Here we answer some frequently asked questions about pain management and what you can expect when you’re ready to schedule an appointment.
Make an appointment with an orthopedist that specializes in caring for knees if you experience:
- Difficulty standing
- Pain when bending your knee
- Pain when walking or climbing stairs
- Swollen or bruised knee
Count on our team to use non-surgical treatments as a first-line approach to care. Depending on your specific condition, your doctor may recommend:
- Anti-inflammatory medications – Reduce swelling, pain, or joint stiffness
- Casts, splints, or braces – Protect and support bones, ligaments, tendons, and tissues
- Custom orthotics – Provide personalized foot support
- Injections - Deliver medication directly to an affected area; ultrasound-guided injections are available at some locations
- Steroid injection – Reduces inflammation in and around your joint
- Nerve block – Relieves severe, chronic pain by injecting a local anesthetic and steroid to an affected nerve
- Viscosupplementation (hyaluronic acid injection) – Delivers a gel-like lubricating fluid to your joint to help it move more smoothly
- Physical therapy – Teaches you gentle exercises to help you reduce pain, increase your range of motion, and move more comfortably
Benefit from skilled orthopedic surgeons who’ve been specially trained in the surgical treatment of diseases and injuries of the knee.
Whenever possible, minimally invasive techniques, like knee arthroscopy, are used. This means you may have a faster recovery with less pain, smaller scars, and a lower risk of complications.
We offer a variety of knee procedures, including:
- Knee replacement – Remove damaged knee tissue and replace it with an artificial knee joint
- Anterior Cruciate Ligament (ACL) reconstruction – Replaces your torn anterior cruciate ligament
- Meniscus repair – Mends the cartilage that cushions the space between the bones in your knee
- Meniscus transplant – Places new, donor meniscus in your knee
- Osteoarticular Transfer System (OATS) cartilage repair surgery – Trades damaged cartilage for healthy cartilage from another area of your knee
- Posterior Cruciate Ligament (PCL) reconstruction – Replaces your torn posterior cruciate ligament
Typically, you will stay in the hospital up to one day after surgery, depending on how quickly you progress with physical therapy. Once you’re able to walk longer distances and are making consistent progress, you’ll be ready to go home.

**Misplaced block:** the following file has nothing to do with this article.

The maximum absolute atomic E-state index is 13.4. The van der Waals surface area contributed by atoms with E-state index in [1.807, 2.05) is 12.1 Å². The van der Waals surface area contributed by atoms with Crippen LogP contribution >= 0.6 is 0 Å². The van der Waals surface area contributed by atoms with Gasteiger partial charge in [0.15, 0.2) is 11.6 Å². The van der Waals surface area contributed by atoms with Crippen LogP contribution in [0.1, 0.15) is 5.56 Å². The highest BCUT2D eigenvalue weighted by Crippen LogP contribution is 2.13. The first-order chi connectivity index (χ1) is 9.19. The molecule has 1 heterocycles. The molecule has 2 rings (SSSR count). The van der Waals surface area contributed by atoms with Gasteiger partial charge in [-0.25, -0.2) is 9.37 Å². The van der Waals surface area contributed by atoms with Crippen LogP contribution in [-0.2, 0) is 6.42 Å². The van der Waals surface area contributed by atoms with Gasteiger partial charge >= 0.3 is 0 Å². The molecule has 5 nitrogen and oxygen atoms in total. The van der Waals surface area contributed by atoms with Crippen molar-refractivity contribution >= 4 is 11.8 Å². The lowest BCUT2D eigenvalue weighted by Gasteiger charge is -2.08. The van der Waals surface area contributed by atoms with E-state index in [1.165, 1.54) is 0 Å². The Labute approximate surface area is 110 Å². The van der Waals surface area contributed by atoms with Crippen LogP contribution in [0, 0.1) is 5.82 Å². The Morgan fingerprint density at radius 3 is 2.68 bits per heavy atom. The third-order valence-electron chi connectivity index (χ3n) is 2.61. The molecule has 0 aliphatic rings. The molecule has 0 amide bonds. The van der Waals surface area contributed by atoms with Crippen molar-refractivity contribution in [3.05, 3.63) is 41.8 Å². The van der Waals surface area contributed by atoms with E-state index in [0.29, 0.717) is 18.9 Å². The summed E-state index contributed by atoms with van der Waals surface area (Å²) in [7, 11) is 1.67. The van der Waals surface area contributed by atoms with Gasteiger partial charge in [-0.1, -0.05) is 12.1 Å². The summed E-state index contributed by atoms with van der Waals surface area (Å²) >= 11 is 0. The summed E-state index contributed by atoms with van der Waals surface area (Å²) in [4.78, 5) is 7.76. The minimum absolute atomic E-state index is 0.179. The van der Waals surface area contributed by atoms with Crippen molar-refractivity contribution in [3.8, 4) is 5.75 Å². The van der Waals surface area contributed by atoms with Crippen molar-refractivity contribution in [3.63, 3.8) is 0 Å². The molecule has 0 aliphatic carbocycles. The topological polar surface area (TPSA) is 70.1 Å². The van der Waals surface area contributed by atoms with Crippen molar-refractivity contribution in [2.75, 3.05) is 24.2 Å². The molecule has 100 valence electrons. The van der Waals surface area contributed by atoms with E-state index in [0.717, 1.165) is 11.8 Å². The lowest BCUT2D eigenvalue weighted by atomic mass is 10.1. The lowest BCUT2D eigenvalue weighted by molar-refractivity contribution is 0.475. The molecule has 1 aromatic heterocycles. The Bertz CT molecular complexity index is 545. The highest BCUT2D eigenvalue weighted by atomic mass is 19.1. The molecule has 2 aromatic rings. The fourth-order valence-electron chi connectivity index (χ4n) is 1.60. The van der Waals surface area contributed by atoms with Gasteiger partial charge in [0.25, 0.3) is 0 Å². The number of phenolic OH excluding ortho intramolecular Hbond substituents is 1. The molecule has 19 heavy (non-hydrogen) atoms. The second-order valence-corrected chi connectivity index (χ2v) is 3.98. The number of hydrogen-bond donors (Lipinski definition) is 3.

Most patients will shower on the day after surgery while still in the hospital. When you return home, you may need a shower seat and a hand-held showerhead to help you bathe comfortably and safely. Your surgeon may also instruct you to cover your incision when you bathe.
Your surgeon will follow your care throughout your hospital stay. It is likely that you’ll see your surgeon, physician assistant, or nurse practitioner several times while in the hospital recovering. You will also have a follow-up appointment at the orthopedic clinic one, two and six weeks after surgery.
After surgery, you will notice discolored skin, some swelling and drainage around your incision. This is normal. If you experience painful redness, abnormal swelling, or thick, bad smelling drainage from your incision, you might have an infection. A temperature over 101°F also could indicate an infection.
Placing a pillow between your legs should help keep your knee comfortable and stable. You may sleep on your back or on either side, depending on what makes you most comfortable.
Taking antibiotics is a precaution to help ensure that your new artificial joint does not become infected. Additional surgeries or dental work increases the chances of infection. No matter where the infection starts, if it spreads to your new knee, the results could be very serious. When artificial joints become infected, they must be removed surgically and then replaced. Please let your dentist or physician know that you’ve had joint replacement surgery. This is important no matter how small or straightforward the dental procedure may be.
Recovery is a gradual process. Walking and physical therapy exercises will help speed your recovery.
- Six weeks: Most patients can participate in most daily activities.
- Three months: Most joint replacement patients have regained the strength and endurance they had before surgery.
- Six months: Most patients can expect full recovery, depending on the type of surgery, your overall health, and the success of your rehabilitation.
Returning to work is highly dependent on the type of work you do, as well as your own recovery progress. If you have an office or desk job, you can expect to return after four to six weeks. With more physical jobs that require lifting, extensive walking, or travel, you might need up to three months to fully recover. Your surgeon will tell you when you can return to work and if there are limitations.
Patients may not drive while taking any pain medications which impair driving skills. Check with your provider regarding this.
It’s important to keep your new joint moving. However, you should return to normal activities gradually. You will be instructed by your joint replacement care team to avoid specific positions that could put stress on your new joint. Avoid high impact activities and consult your surgeon before participating in a new exercise routine or a physically demanding sport.